The first four months of 1998 saw the U.S. release of three albums the teenage version of me bought (actually two of them I taped from friends, because home taping is killing music) almost immediately and loved obsessively: Air's Moon Safari (January 20), Madonna's Ray of Light (March 3), and Saint Etienne's Good Humor (April 6). These days, I don't listen to any of them very much anymore, though as coincidence would have it I have put them all on out of the blue at some point in the last few weeks. They hold up differently: Moon Safari I find a bit underwhelming now, though pleasant; Good Humor has probably aged the best and is still a damn fine listen, and Ray of Light, though a bit creaky at times, is by far my favorite of the three--there's just something to that album that makes it great, even with all of its many flaws.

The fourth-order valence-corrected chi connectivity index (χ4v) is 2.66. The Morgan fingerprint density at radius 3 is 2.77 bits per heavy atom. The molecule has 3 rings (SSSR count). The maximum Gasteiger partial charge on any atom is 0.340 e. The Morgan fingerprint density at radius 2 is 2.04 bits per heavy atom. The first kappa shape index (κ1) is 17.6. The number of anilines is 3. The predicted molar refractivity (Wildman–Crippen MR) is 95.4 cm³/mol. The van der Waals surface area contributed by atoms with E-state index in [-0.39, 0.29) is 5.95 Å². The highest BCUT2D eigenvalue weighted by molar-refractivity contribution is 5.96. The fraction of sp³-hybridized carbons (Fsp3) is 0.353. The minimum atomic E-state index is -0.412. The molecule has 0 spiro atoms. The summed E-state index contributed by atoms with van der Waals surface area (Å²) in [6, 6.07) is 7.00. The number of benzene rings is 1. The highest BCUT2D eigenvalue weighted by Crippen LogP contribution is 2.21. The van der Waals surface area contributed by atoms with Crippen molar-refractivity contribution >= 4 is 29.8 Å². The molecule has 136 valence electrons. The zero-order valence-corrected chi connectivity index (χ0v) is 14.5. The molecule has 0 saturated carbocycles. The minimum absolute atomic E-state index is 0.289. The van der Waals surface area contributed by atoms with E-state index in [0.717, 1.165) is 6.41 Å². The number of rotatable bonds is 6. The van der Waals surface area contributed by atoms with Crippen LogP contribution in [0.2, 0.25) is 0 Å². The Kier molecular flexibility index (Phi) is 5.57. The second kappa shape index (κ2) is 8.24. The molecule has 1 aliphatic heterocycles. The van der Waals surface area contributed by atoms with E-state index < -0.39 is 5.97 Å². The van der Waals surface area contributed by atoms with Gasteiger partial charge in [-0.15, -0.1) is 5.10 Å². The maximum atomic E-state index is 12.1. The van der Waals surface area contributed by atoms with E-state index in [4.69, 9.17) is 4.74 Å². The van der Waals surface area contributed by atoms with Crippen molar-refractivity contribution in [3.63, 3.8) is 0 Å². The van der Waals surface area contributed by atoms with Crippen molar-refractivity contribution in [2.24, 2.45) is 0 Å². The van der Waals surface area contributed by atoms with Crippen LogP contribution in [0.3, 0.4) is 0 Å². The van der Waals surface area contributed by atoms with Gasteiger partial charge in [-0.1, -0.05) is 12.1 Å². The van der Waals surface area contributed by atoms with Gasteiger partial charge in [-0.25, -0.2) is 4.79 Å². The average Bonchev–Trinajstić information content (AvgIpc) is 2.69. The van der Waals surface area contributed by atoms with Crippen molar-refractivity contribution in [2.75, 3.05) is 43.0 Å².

The thing that confuses me about these three albums, though, is that back in 1998, and in fact at no point in the intervening twelve years, did I realize that the sound of all of them is largely identical. Seriously: take any song from Good Humor and put it on Ray of Light and the only thing making it stand out would be Sarah Cracknell's distinctive voice, easily distinguishable from Madonna's; put one of the female-sung songs from Moon Safari on there and I might not even notice it wasn't Madonna singing. It was The Sound of 1998, I guess: icy synth washes with touches of orchestration, and warm female vocals over it. Gimmicky, but it works. Sometimes.